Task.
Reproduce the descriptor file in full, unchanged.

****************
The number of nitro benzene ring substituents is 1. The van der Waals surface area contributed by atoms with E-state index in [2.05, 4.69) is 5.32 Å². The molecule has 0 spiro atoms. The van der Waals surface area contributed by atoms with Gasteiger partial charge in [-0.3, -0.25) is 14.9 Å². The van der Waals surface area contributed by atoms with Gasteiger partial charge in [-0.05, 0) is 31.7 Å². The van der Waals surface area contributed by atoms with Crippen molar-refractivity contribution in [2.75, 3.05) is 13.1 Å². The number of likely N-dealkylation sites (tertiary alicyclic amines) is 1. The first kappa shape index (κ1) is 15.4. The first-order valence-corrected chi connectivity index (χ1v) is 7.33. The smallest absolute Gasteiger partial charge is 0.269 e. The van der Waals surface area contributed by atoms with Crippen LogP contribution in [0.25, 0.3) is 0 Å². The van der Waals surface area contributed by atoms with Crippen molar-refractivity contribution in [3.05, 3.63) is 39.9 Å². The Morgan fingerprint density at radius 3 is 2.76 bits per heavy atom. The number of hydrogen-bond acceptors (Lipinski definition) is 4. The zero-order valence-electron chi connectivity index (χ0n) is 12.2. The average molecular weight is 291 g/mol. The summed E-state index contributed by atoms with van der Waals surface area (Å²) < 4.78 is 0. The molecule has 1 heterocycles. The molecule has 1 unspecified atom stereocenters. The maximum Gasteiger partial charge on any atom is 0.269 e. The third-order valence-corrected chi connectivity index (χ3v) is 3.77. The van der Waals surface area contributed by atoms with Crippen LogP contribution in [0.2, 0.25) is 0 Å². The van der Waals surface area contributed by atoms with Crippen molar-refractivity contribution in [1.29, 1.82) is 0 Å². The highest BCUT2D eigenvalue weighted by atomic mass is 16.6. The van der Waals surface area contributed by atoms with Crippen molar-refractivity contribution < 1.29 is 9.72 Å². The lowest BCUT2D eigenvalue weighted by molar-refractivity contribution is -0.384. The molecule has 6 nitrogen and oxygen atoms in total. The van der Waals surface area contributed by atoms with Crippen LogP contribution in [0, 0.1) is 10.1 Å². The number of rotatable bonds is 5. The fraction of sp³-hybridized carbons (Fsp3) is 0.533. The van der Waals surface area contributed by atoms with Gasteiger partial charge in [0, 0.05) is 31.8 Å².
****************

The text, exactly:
The number of nitro benzene ring substituents is 1. The van der Waals surface area contributed by atoms with E-state index in [2.05, 4.69) is 5.32 Å². The molecule has 0 spiro atoms. The van der Waals surface area contributed by atoms with Gasteiger partial charge in [-0.3, -0.25) is 14.9 Å². The van der Waals surface area contributed by atoms with Gasteiger partial charge in [-0.05, 0) is 31.7 Å². The van der Waals surface area contributed by atoms with Crippen molar-refractivity contribution in [2.75, 3.05) is 13.1 Å². The number of likely N-dealkylation sites (tertiary alicyclic amines) is 1. The first kappa shape index (κ1) is 15.4. The first-order valence-corrected chi connectivity index (χ1v) is 7.33. The smallest absolute Gasteiger partial charge is 0.269 e. The van der Waals surface area contributed by atoms with Crippen LogP contribution in [0.25, 0.3) is 0 Å². The van der Waals surface area contributed by atoms with Crippen molar-refractivity contribution in [3.05, 3.63) is 39.9 Å². The Morgan fingerprint density at radius 3 is 2.76 bits per heavy atom. The number of hydrogen-bond acceptors (Lipinski definition) is 4. The zero-order valence-electron chi connectivity index (χ0n) is 12.2. The average molecular weight is 291 g/mol. The summed E-state index contributed by atoms with van der Waals surface area (Å²) < 4.78 is 0. The molecule has 1 heterocycles. The molecule has 1 unspecified atom stereocenters. The maximum Gasteiger partial charge on any atom is 0.269 e. The third-order valence-corrected chi connectivity index (χ3v) is 3.77. The van der Waals surface area contributed by atoms with Crippen LogP contribution in [0.2, 0.25) is 0 Å². The van der Waals surface area contributed by atoms with Crippen molar-refractivity contribution in [1.29, 1.82) is 0 Å². The highest BCUT2D eigenvalue weighted by atomic mass is 16.6. The van der Waals surface area contributed by atoms with Crippen molar-refractivity contribution < 1.29 is 9.72 Å². The lowest BCUT2D eigenvalue weighted by molar-refractivity contribution is -0.384. The molecule has 6 nitrogen and oxygen atoms in total. The van der Waals surface area contributed by atoms with Crippen LogP contribution in [0, 0.1) is 10.1 Å². The number of rotatable bonds is 5. The fraction of sp³-hybridized carbons (Fsp3) is 0.533. The van der Waals surface area contributed by atoms with Gasteiger partial charge in [0, 0.05) is 31.8 Å².